After weeks of seemingly unremitting bad news from Iraq, President Bush needs to convince audiences in the United States, Iraq, and the international community that he still sees a clear way ahead, and one that all those constituencies can support.
Mr Bush set out his plans for Iraq in much detail
One speech alone won't do that.
His remarks at the US Army War College in Pennsylvania were the start of a more prolonged counter-offensive.
But George Bush clearly needed to do something to reverse the slide in support both for his handling of the Iraq mission and the mission itself.
Steps to transition
So Mr Bush set out with more detail than we've heard before the "five steps" for Iraqi transition and he and his advisers see them, and how the political process will unfold.
He insisted that what will be handed over on June 30th will be "full sovereignty".
Some US officials had flirted with terms like "limited sovereignty". But those have clearly been ditched.
Hand over authority to a sovereign Iraqi government
Help establish the stability and security in Iraq that democracy requires
Continue rebuilding Iraq's infrastructure
Encourage more international support
Move toward free, national elections that will bring forward new leaders empowered by the Iraqi people.
Whether this conversion will be enough to convince the sceptics in the UN Security Council who the Bush administration needs to support a new UN resolution isn't clear, let alone whether this is a formula that will encourage more countries to join the US-led coalition, as Washington hopes.
One can still expect some tough debate there.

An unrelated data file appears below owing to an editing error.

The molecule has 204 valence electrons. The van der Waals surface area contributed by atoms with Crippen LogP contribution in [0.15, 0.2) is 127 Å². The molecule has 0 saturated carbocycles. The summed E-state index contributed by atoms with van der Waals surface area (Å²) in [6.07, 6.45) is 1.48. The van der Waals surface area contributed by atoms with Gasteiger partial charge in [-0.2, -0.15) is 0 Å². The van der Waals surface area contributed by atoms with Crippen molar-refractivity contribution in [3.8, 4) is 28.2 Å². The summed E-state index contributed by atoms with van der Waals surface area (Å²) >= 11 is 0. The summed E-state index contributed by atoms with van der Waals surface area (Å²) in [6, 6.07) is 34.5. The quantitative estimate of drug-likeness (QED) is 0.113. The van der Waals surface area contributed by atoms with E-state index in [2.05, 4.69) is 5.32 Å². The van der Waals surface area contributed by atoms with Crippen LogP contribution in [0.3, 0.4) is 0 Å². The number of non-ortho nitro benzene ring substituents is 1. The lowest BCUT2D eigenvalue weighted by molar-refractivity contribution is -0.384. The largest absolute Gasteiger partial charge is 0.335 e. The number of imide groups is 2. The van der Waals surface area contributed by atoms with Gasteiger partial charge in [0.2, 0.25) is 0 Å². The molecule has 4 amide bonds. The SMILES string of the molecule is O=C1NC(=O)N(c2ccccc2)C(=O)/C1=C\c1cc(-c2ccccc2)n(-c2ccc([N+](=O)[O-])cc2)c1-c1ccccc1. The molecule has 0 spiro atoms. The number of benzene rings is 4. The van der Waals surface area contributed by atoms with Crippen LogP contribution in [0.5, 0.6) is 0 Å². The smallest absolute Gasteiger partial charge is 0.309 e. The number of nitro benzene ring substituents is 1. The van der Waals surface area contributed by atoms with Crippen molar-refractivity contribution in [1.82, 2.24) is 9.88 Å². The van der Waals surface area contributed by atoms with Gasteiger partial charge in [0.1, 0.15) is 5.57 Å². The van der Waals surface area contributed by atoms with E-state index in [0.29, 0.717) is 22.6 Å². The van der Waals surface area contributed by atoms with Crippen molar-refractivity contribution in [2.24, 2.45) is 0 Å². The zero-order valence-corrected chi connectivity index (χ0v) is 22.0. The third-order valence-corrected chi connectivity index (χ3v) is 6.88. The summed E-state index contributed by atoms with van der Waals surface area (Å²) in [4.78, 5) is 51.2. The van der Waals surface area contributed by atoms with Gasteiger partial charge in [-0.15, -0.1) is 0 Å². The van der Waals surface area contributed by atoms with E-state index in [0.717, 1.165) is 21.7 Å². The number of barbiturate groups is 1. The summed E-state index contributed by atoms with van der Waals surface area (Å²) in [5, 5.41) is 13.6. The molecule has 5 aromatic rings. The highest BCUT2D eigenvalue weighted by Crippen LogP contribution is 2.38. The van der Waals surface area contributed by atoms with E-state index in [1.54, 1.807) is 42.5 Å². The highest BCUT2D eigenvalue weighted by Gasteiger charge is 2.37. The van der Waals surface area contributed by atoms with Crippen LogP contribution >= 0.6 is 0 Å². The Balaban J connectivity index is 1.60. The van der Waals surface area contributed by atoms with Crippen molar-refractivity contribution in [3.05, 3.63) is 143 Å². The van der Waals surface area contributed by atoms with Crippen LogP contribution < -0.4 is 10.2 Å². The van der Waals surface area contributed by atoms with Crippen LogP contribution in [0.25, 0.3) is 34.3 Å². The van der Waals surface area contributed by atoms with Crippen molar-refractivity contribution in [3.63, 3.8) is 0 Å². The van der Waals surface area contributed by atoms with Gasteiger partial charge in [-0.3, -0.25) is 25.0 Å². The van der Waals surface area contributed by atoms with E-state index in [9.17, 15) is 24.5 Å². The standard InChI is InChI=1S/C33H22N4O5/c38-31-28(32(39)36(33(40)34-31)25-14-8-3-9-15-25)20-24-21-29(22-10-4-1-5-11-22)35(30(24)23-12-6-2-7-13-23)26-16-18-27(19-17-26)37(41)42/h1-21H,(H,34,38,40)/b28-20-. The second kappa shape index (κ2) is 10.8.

And, in a sobering reference to the continuing security situation, Mr Bush said there was likely to be more violence both before and after the transfer of sovereignty.
With that in mind, he declared that the current force level of 138,000 troops would remain for as long as necessary, and that if more troops were needed, he would send them.
They would, even after the transition, remain under US command, he insisted, but equally the United States was not interested in maintaining an occupation.
As he put it, he'd sent them there to make Iraqis free, not to make them American.
Unlikely to convince critics
If there was any expectation that Mr Bush would tone down his rhetoric about a broader vision of a democratic and stable Iraq as a central pillar of a more stable Middle East, Mr Bush's actual words, if anything reinforced that rationale.
Perhaps he felt he had to, given that recent opinion polls have suggested a majority of Americans now question whether the Iraq war was worth it.
Iraq, Mr Bush underscored, is central to the war on terrorism, it was to make the United States a safer place, and America and the world would be safer "when all Middle Eastern peoples are finally allowed to live and think and work and worship as free men and women".
One important symbolic announcement from the President was the proposal to demolish Abu Ghraib prison.
But the critics are likely to argue that that is too little, too late.
And while some supporters and waverers at home might feel reassured by this speech, some of the most trenchant critics - including, most recently, a respected former US Middle East commander, General Anthony Zinni - are likely to say that it wasn't a lack of clarity in the plan that was the problem, it's the plan itself.